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A few days ago, Mexico celebrated the tenth anniversary of its traditional cuisine as an Intangible Cultural Heritage by UNESCO.
I believe it is an important milestone as it was the first cuisine included in the registry. The other two registries had a different perspective, the French meal emphasizes processes, while the Mediterranean diet focuses on ingredients, according to Gloria López Morales,[i] Founder and President of the Conservatorio de la Cultura Gastronómica Mexicana, a non-profit organization registered at the UNESCO.
To learn more about Mexico´s Gastrodiplomacy efforts to achieve this goal, check out the post More than Tacos: Mexico´s scrumptious, yet unknown Gastrodiplomacy.
So, what has happened in the last ten years?
There are three significant developments since then:
1. Internally, the inclusion of our traditional cuisine in the UNESCO registry has given us an enhanced sense of pride. We always thought our food was great, but this was its international validation.
Besides, it also created a revolution in our food scene; suddenly, some of our top chefs, such as Enrique Olvera and Jorge Vallejo, became international figures and were listed in the 50 Best Restaurant lists, climbing almost to the top.[ii]
The recognition also makes them part of several documentaries such as Netflix´s Chef´s Table, or even their own shows such as Gabriela Camara`s Netflix show Una historia de dos cocinas, about Contramar restaurant in Mexico City and its sister in San Francisco.
More importantly, our traditional cuisine had the attention of not only sociologists, food experts, and chefs but authorities and the general public.
The rise of the Cocineras Tradicionales[iii] or Traditional female cooks and all the events that were built around their expertise is just remarkable.
Part of the registration on the UNESCO´s list is to protect the heritage, so, in this case, the traditional cuisine was not just protected but was reappraised and revitalized. For example, there have been yearly national conferences for cocineras tradicionales, and also at the state level. They are also participating in international meetings and tours, such as one in Southern France in late 2019.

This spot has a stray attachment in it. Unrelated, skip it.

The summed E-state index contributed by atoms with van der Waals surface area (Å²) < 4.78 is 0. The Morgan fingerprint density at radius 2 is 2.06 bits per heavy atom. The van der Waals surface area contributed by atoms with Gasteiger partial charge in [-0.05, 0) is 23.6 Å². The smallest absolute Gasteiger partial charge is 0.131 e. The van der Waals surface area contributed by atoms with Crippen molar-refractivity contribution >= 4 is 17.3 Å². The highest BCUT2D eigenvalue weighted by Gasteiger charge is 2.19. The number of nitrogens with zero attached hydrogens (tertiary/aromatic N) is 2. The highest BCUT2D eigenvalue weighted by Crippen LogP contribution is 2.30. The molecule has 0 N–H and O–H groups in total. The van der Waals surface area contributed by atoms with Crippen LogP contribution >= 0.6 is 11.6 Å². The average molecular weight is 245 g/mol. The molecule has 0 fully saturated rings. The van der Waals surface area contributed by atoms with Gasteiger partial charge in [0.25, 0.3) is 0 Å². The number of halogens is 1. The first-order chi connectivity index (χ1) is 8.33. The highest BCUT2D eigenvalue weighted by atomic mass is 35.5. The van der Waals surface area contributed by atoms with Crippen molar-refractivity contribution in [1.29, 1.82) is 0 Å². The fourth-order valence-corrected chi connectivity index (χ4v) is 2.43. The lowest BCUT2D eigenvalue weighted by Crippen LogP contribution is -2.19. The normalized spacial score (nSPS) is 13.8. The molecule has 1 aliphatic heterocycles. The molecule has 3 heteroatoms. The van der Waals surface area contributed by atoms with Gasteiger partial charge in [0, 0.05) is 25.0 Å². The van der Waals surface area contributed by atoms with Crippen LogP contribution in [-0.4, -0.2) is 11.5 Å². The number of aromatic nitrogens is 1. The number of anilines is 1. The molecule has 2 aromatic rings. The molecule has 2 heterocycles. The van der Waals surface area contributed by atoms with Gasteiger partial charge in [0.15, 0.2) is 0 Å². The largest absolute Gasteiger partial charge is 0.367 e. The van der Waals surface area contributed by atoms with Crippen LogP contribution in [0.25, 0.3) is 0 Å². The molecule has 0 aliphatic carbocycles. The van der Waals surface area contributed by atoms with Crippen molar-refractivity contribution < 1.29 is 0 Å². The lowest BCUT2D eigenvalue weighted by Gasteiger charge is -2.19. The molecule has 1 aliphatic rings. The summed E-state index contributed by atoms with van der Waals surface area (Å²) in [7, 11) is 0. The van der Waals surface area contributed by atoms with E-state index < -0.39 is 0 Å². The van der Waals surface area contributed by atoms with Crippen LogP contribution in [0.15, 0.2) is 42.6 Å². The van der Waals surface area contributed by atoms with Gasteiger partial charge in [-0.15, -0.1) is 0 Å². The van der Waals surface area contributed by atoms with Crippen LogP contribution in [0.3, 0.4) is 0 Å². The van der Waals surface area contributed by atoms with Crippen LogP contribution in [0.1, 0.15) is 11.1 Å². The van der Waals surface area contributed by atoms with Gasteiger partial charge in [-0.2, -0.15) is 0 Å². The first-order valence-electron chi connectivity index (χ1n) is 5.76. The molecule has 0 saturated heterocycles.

It also helped in the regional cuisine phenomenon, which helps maintain the unique cuisines of regions and small towns across Mexico.
Mexico's report about its efforts regarding this registry is due before the end of 2020, so it will be interesting to read it when it is published.
2. Externally, it helped in the promotion of Mexico as a tourist destination. In many promotional materials and ad campaigns, there were the reference of Mexican food as Intangible Cultural Heritage and the Cocineras Tradicionales.
3. Regarding UNESCO´s Intangible Cultural Heritage registry, it was the Campeche meeting in 2008 that generated enough momentum for the world to look at cuisine as a cultural heritage.[iv] Now, 26 countries have 18 “food preparation” elements in the registry.[v]
Even after achieving the ultimate goal of the registry, Mexico has continued to embrace some Gastrodiplomacy strategies.
The Institute of Mexicans Abroad continued to promote Mexican gastronomy after some of the programs came to an end in 2012, like supporting the Foro Mundial de la Gastronomia Mexicana.
The forum has taken place six times since 2013. The one in 2018 took place in the United States under the titled “Viva la Comida Mexicana en Norteamérica,” and its objectives was to:
“Strengthen the development of Mexican cuisine abroad through education, commercial expansion, and promotion of the entire value chain that constitutes the national and regional gastronomic heritage.
To give continuity to the projects of support to the traditional cooks as carriers of the Gastronomic Patrimony of the country.”[vi]
Additionally, in 2016 the Ministry of Foreign Affairs embarked on Gastrodiplomacy across the world with the designation of “Chefs Diplomatic corps” or Cuerpo Diplomático de Cocineros and the Young Talent internships in 12 embassies and consulates, as part of the “Ven a Comer” initiative launched the same year.
So, let´s eat some traditional Mexican food as part of the celebration.
[i] García Ocejo Mercedes, “Cómo la UNESCO designó a la gastronomía mexicana Patrimonio de la Humanidad” in El Heraldo de México, March 22, 2020.
[ii] In the 2019 list, Olvera´s restaurant Pujol was number 12 and Cosme 23, while Jorge Vallejos´ Quintonil occupied the 24th position.
[iii] The Cocineras tradicionales or traditional female cooks represent the traditional Mexican cuisine because most of them inherited the knowledge from their ancestors and carry on this heritage. For an interesting review of their role, see Matta, Raúl, “Mexico´s culinary heritage and cocineras traditionales (traditional female cooks)” in Food and Foodways, Vol. 27, Num. 3, 2019, p 211-231.
[iv] Romagnoli, Marco “Gastronomic heritage elements at UNESCO: problems, reflections and intepretations of a new heritage category” in International Journal of Intangible Heritage, Vol 14, 2019, p. 165.
[v] See UNESCO ´s ¨food preparation” category of the registry in the following link https://ich.unesco.org/en/lists?term=vocabulary_thesaurus-10
[vi] VI Foro Mundial de Gastronomía Mexicana website, “About Us, Objectives”, 2018.
DISCLAIMER: All views expressed on this blog are that of the author and do not represent the opinions of any other authority, agency, organization, employer or company.
Rodrigo Márquez Lartigue
Diplomat interested in the development of Consular and Public Diplomacies.